I know, I know…How is sentence diagramming useful in a world where students rely on grammar checkers and write text messages that defy any commonly held standards for English sentence construction? Sentence diagramming seems rather old school and unnecessary, doesn’t it?
To my way of thinking, however, “everything old is new again” applies in the case of sentence diagramming. We talk frequently about our students being more visual and tactile in their learning than we might have been at their age and attribute their learning styles to their interactions with the Internet and video games. Interestingly, this seemingly old-fashioned activity of sentence diagramming is just the tool to address the needs of these learners. It offers a highly visual way for students to learn how elements of a sentence work together rhetorically, grammatically, and mechanically; and creating a diagram engages students in a hands-on activity.
I learned to diagram sentences in the seventh grade and continue to diagram with the same obsession that other people have for Sodoku puzzles. My students? Not so much. Many of them have not had any training in grammar and mechanics since middle or high school, and sadly many of them view the conventions governing standard English as some big mystery best unraveled by guess work and the “because it looks right/sounds right” method. Sentence diagrams or other strategies that present sentence structure as ordered and systematic are great ways to help students produce grammatically and mechanically sound sentences that also incorporate standard punctuation. Plus, sentence diagramming is just plain fun. Trust me on that one.
Of course there are always grey areas regarding what constitutes “standard” English; and good grammar, mechanics, and punctuation should always support and reflect the rhetorical function of a text rather than adhere strictly to prescriptive standards, but for teaching basic English sentence structure, sentence diagrams have been a valuable tool. My students have had many “a ha” moments once they see sentences as patterns rather than as random groupings of words.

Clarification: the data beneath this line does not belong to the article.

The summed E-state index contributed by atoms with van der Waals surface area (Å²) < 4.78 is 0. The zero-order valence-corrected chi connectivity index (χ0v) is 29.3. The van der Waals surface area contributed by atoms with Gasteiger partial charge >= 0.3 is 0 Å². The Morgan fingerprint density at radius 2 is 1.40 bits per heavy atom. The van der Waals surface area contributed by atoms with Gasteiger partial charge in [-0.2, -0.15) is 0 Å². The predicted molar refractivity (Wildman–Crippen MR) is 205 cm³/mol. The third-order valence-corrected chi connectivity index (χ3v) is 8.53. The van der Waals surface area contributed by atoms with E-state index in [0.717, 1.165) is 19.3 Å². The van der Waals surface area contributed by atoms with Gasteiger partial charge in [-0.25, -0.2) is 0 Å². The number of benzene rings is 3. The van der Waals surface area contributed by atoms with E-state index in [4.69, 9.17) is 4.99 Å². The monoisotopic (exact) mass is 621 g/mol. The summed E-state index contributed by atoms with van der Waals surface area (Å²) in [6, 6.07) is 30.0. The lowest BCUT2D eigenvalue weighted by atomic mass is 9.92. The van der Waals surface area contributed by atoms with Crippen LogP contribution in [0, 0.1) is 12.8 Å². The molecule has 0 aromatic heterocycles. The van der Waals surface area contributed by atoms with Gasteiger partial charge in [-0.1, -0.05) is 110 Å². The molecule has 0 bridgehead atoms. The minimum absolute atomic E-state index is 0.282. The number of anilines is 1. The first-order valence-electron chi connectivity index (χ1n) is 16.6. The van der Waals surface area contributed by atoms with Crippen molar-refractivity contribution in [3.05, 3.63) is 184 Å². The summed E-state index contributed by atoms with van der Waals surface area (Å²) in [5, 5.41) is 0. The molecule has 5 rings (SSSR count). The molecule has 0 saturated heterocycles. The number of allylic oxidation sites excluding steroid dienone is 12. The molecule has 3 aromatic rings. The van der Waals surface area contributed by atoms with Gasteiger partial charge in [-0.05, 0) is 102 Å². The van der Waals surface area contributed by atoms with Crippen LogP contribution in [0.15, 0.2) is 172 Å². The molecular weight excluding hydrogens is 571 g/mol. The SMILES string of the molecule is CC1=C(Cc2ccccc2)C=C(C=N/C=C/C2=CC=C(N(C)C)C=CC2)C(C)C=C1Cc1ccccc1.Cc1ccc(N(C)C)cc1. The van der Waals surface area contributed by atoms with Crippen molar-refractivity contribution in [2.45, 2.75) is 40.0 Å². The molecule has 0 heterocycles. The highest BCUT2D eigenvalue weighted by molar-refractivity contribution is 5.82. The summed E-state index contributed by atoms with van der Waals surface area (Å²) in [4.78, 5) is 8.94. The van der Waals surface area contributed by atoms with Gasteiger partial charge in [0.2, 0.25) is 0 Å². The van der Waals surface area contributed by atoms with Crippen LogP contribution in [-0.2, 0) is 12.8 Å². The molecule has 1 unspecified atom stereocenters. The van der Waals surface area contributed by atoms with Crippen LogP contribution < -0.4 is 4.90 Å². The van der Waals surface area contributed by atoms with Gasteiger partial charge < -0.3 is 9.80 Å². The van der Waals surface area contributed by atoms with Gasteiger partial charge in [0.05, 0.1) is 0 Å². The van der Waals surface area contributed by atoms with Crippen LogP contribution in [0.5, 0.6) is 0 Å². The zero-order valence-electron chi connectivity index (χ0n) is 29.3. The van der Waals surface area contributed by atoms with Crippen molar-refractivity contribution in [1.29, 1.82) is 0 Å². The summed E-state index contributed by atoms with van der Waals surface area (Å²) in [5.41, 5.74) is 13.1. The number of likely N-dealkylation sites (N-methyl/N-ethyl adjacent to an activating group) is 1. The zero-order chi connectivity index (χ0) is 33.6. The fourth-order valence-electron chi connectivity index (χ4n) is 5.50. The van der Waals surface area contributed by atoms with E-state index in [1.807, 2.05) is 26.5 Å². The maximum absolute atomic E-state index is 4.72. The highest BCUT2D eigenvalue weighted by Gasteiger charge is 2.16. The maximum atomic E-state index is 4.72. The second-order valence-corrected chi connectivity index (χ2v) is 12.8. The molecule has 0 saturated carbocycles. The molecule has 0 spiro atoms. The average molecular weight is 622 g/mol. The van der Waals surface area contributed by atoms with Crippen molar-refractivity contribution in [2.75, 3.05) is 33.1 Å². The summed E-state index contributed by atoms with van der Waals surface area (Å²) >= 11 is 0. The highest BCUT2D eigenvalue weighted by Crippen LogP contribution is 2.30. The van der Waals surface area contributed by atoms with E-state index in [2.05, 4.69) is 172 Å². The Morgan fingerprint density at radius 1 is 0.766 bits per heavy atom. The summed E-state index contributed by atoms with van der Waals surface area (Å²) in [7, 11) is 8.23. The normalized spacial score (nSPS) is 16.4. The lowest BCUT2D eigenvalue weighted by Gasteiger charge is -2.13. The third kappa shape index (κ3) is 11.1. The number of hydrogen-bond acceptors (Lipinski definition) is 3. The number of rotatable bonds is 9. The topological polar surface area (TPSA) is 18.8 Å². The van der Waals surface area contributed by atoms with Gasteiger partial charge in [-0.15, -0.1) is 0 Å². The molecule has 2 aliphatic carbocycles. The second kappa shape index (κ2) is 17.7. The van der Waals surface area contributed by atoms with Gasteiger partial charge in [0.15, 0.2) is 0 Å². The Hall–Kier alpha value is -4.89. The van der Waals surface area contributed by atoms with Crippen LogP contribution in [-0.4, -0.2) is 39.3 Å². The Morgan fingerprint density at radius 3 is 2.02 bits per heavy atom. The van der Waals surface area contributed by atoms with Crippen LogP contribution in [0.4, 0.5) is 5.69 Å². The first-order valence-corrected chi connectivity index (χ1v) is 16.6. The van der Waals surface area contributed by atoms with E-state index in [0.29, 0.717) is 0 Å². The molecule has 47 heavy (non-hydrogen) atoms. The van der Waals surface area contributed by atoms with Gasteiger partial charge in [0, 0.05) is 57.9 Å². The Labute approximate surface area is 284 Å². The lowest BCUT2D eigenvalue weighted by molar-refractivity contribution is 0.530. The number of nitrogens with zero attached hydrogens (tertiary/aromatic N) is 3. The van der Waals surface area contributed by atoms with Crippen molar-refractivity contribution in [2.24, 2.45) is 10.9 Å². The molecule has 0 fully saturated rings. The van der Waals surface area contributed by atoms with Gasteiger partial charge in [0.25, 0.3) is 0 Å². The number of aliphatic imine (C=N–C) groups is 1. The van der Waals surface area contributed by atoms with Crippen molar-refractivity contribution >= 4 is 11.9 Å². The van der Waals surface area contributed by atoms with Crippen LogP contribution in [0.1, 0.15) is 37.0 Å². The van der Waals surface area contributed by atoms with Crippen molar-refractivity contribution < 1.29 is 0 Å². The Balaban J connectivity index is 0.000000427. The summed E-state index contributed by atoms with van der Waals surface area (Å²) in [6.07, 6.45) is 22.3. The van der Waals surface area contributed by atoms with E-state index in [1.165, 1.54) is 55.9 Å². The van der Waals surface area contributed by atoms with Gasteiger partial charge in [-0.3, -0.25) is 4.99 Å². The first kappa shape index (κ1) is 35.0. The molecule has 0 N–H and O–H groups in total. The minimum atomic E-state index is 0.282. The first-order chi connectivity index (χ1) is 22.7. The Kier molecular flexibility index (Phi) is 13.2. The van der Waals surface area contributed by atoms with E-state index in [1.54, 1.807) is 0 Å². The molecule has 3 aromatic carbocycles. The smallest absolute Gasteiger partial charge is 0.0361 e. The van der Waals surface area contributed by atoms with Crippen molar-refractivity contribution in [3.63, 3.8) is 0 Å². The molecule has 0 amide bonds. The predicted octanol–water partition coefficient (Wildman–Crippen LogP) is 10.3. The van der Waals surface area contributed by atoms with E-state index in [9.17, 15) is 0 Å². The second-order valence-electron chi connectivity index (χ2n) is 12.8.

If you want to learn to diagram sentences, teach your students to diagram, or create a few diagrams to use as illustrations during your grammar and mechanics lessons, here are some resources.
Elizabeth O’Brien’s Grammar Revolution: This is my favorite resource. Free downloads, books, RSS feeds, Facebook feeds, Twitter feeds, free newsletter, sentences for diagramming delivered to your inbox…What can I say? This site has it all.
Capital Community College’s Guide to Grammar: CCC provides diagramming instructions and examples of diagrams for common sentence patterns. The PowerPoint on how to diagram is especially helpful.
Literal Minded: This blog post illustrates the differences between the Reed-Kellogg diagram and tree diagram methods for diagramming sentences. I prefer the Reed-Kellogg method. I know linguists prefer tree diagrams for their precision and more nuanced representation of sentence structures, but I’m not a linguist. I just want a visually accessible way for students to look at sentences, and (at least for me) the left-right reading orientation of the Reed-Kellogg diagram presents sentence structures more clearly than the top-down reading orientation of the tree diagram.
So there you go…If you’ve used sentence diagrams in your courses, tell us what you do. If not, please give it a try, and tell us about your experience.
On a related note…National Punctuation Day is September 24. It’s not too early to start thinking about your celebration! If you like, share your plans with us.